What is happening beneath the surface of March Hywel Mountain in south Wales?
This was the location less than two weeks ago of the mining disaster at Gleision Colliery, where four miners lost their lives due to an inrush of water at high pressure.
Over the weekend local residents heard a loud rumbling noise at the other side of the mountain, swiftly followed by a torrent of highly polluted water which gushed out of the side of the mountain.
The bright orange water which came from disused mine workings derives its colour from the presence of iron oxide. The resultant pollution affected a six mile stretch of the River Neath, killing the fish in the river.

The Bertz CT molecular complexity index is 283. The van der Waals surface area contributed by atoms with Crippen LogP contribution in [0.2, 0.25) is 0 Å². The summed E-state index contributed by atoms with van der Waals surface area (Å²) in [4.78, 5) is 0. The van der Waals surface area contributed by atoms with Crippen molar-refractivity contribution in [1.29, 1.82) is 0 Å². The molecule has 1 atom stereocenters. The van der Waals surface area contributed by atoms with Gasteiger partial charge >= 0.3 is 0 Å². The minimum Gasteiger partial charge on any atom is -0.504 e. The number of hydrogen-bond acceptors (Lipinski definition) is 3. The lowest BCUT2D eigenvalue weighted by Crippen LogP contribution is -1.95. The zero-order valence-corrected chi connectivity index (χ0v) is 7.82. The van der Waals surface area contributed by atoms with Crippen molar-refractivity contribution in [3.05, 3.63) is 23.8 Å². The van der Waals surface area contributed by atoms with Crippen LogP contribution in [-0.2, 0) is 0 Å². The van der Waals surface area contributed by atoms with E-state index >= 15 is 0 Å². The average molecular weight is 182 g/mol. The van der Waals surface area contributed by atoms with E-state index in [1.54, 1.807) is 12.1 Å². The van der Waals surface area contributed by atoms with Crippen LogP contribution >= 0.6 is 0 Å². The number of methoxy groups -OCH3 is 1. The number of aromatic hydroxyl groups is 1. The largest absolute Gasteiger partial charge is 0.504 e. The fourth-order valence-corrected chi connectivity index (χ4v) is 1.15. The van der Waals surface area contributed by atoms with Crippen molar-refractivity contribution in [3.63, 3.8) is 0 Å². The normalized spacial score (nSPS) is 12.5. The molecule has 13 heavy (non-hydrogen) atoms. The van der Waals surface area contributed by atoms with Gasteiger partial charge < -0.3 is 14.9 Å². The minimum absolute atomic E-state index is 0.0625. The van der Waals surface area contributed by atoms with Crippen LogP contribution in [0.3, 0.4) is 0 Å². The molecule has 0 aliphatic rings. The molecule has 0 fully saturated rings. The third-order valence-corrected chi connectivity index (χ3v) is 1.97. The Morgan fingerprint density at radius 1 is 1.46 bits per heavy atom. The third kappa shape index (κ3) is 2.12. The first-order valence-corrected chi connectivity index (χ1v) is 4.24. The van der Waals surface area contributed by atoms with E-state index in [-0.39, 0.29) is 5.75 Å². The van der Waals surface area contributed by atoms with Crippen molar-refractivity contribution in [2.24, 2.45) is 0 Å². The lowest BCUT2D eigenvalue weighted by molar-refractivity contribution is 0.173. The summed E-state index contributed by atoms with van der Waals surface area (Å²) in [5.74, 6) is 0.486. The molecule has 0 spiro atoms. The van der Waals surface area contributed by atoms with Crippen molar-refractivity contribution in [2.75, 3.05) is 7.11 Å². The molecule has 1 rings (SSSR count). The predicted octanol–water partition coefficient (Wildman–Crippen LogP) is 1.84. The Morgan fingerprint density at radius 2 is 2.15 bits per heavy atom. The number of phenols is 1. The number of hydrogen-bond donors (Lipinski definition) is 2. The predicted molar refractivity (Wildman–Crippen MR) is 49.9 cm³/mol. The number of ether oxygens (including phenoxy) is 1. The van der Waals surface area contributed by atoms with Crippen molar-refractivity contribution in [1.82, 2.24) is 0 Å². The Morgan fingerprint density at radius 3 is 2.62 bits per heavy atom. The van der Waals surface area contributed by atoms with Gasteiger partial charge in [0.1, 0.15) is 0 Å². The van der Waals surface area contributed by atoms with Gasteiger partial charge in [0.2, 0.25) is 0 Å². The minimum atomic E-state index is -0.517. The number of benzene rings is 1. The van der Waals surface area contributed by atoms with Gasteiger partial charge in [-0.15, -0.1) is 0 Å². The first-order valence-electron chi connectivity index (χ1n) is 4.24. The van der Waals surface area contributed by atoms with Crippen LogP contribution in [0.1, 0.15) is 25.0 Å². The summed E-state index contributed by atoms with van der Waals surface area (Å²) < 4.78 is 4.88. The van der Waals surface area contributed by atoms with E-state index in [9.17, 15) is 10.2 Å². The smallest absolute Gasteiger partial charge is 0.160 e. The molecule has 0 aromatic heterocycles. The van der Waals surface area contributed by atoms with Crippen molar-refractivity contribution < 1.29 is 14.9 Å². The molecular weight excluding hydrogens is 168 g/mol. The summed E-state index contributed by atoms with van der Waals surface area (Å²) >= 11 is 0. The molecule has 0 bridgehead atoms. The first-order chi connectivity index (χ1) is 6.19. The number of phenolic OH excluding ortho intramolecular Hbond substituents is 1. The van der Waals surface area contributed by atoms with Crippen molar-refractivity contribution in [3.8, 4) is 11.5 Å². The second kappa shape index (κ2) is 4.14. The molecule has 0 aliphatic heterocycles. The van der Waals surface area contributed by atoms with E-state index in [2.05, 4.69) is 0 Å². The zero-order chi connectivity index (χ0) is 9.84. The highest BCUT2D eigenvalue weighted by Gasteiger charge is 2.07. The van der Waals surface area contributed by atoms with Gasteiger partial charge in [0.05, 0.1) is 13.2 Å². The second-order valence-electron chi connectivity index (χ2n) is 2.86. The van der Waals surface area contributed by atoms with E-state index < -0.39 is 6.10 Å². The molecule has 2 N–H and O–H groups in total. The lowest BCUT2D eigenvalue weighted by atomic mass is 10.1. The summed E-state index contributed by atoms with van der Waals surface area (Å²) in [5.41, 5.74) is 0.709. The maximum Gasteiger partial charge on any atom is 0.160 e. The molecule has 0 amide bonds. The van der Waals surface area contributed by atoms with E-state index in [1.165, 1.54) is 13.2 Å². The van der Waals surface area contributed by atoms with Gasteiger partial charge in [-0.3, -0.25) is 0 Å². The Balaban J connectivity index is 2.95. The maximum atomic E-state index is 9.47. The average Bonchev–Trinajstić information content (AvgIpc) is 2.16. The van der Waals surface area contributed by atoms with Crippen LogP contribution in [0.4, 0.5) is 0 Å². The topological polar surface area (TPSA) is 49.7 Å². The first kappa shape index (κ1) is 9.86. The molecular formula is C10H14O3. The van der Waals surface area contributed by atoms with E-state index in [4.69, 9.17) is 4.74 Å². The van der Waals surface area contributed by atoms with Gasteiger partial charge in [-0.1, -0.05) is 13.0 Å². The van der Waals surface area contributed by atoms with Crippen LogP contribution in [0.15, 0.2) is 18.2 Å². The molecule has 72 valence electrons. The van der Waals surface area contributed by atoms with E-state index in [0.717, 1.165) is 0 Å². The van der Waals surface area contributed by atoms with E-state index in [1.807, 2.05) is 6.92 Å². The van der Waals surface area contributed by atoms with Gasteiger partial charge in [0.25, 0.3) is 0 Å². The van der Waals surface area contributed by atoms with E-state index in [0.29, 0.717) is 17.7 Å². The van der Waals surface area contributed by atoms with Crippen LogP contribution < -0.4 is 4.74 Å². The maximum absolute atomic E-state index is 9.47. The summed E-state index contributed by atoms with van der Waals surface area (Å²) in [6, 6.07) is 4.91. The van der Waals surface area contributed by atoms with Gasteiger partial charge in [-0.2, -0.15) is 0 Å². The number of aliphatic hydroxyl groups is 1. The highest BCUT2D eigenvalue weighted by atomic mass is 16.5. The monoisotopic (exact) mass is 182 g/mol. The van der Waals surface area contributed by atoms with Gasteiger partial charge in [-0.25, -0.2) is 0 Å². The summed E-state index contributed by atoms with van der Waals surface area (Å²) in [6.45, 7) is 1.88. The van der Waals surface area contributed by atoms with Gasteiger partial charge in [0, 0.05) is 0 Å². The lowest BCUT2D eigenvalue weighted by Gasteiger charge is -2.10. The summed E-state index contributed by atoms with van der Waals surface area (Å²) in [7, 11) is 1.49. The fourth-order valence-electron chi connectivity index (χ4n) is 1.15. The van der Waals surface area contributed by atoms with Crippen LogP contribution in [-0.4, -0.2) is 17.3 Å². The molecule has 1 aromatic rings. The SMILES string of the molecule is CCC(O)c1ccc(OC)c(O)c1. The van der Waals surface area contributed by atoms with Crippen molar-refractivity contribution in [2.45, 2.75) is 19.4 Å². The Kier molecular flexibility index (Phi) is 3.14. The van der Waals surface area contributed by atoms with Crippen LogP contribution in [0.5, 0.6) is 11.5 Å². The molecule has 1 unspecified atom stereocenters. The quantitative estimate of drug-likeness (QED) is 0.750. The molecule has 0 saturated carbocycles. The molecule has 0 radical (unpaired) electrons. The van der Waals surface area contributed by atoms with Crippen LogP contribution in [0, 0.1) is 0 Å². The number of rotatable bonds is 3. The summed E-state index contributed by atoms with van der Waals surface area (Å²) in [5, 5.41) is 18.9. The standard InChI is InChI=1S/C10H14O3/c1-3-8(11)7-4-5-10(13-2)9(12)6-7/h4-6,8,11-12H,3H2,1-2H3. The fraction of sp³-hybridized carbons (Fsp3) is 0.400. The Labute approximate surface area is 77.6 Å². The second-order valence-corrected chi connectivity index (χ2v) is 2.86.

Given that a high pressure liquid natural gas pipeline travels across the top of March Hywel mountain and a Pressure Reduction Station is also situated there, one wonders whether Neath Port Talbot planning authority gave due consideration to the hydrology of the area and to the presence of old mine workings, before they granted permission.
Peter Hain likewise may now be having second thoughts about the wisdom of supporting the construction of the pipeline, especially as his home is in the vicinity of March Hywel mountain.